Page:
Tributes pour in for late 'titan' in criminal law

Tributes pour in for late 'titan' in criminal law

Criminal lawyer Subhas Anandan, who became a household name for standing up for those who had nowhere else to turn to, died yesterday morning of heart failure. He was 67.

Leading the host of tributes was Law and Foreign Minister K. Shanmugam, who said Mr Subhas' strong sense of justice made him a "legal legend".

"Described by many as a titan in criminal law, Subhas' name is synonymous with tenaciousness in court, a sharp intellect and above all, a generous heart," added Mr Shanmugam, who called Mr Subhas a dear friend.

"His unswerving belief in fair representation for the accused, and granting them a second chance in life, makes him an inspiring role model for the rest of the Criminal Bar."

Mr Subhas had long battled health problems - he had had three heart attacks since 1978, lost one kidney to cancer in 2001, and suffered from diabetes. Despite being diagnosed with heart and kidney failure at the turn of last year, Mr Subhas, a senior partner at RHTLaw Taylor Wessing, returned to court in June.

While undergoing routine dialysis at Singapore General Hospital yesterday, his heart stopped. He was declared dead some time after 11am. He leaves his wife Vimala, 56, and son Sujesh, 24. Mr Subhas will be cremated today at 6pm at Mandai Crematorium.

Family members, close friends, and those in the legal fraternity attended his wake at his family home in Leonie Hill yesterday evening, with many in tears.

Among them were former chief justice Chan Sek Keong, who trained Mr Subhas during his pupillage, Senior Minister of State for Law Indranee Rajah, lawyers Noor Mohamed Marican, who has known Mr Subhas since their university days, and Amolat Singh, and former MP Michael Palmer.

Mr Subhas' family declined to be interviewed. His nephew Sunil Sudheesan, 35, told The Straits Times that he was informed about Mr Subhas' death before an appeal case yesterday. But he stayed in court till the case was over before going to the hospital. Tearing up, Mr Sunil, who worked with his uncle, said: "He would have wanted me to finish the appeal."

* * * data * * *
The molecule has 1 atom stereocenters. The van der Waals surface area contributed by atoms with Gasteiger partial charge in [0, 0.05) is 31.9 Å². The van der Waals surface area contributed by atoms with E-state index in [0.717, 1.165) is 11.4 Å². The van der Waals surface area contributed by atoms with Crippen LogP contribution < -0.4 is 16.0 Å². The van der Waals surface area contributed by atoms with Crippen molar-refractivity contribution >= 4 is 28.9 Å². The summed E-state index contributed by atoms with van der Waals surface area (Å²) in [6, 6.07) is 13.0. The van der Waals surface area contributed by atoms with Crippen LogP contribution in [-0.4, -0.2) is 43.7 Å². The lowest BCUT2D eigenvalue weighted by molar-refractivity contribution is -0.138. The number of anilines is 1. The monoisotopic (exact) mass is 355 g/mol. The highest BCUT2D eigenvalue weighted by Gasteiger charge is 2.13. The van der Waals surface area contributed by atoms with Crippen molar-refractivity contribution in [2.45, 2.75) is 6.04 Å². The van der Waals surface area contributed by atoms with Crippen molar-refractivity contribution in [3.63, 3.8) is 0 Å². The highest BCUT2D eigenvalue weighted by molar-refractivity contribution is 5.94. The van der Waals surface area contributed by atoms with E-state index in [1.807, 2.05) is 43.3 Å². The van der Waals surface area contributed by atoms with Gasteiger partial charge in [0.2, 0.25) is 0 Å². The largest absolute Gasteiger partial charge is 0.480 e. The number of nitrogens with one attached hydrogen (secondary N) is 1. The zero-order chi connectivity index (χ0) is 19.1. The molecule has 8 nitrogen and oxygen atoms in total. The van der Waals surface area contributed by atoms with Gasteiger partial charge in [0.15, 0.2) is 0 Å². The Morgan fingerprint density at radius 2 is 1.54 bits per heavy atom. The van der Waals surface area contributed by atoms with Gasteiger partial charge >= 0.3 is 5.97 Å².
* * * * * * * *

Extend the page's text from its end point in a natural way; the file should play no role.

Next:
Mr Subhas had taken on more than 2,500 cases since being called to the Bar in 1971, and defended some of the country's most notorious criminals, including vegetable packer Took Leng How, who killed an eight- year-old girl, Huang Na, in 2004.

In a November interview with The Sunday Times, he said: "However heinous your offence is, I think you deserve a proper defence, especially in capital cases."

Attorney-General V.K. Rajah said yesterday that Mr Subhas had "an uncanny legal acumen" that identified the most persuasive points to be made, even in apparently "hopeless" cases. He also praised him for being a pioneer in promoting pro bono services long before it was recognised as an essential part of legal practice.

Criminal lawyer Josephus Tan, who took his pupillage under Mr Subhas and was the Law Society's pro bono ambassador, said: "With him, I saw a heart of gold for pro bono work, for fighting for the underdog."

Ms Indranee described him as a "trailblazer". She said: "As a person, he was generous in spirit, humble, and those who knew him will also remember his gentle but acutely incisive sense of humour that was his trademark."

Mr Subhas' long-time friends expressed shock at his sudden death. Mr Singh, who knew Mr Subhas for 20 years and worked on a few capital cases with him, said: "He was always a fighter, a larger-than-life character."

Mr Marican revealed that just two weeks ago, Mr Subhas said he wanted to step down as president of the Association of Criminal Lawyers of Singapore, which he founded in 2004, because of his poor health. "We didn't want to let him go because he was indispensable. He has left a massive hole in the profession through his passing. But we want to give our best and carry on his work.


This article was first published on January 8, 2015.
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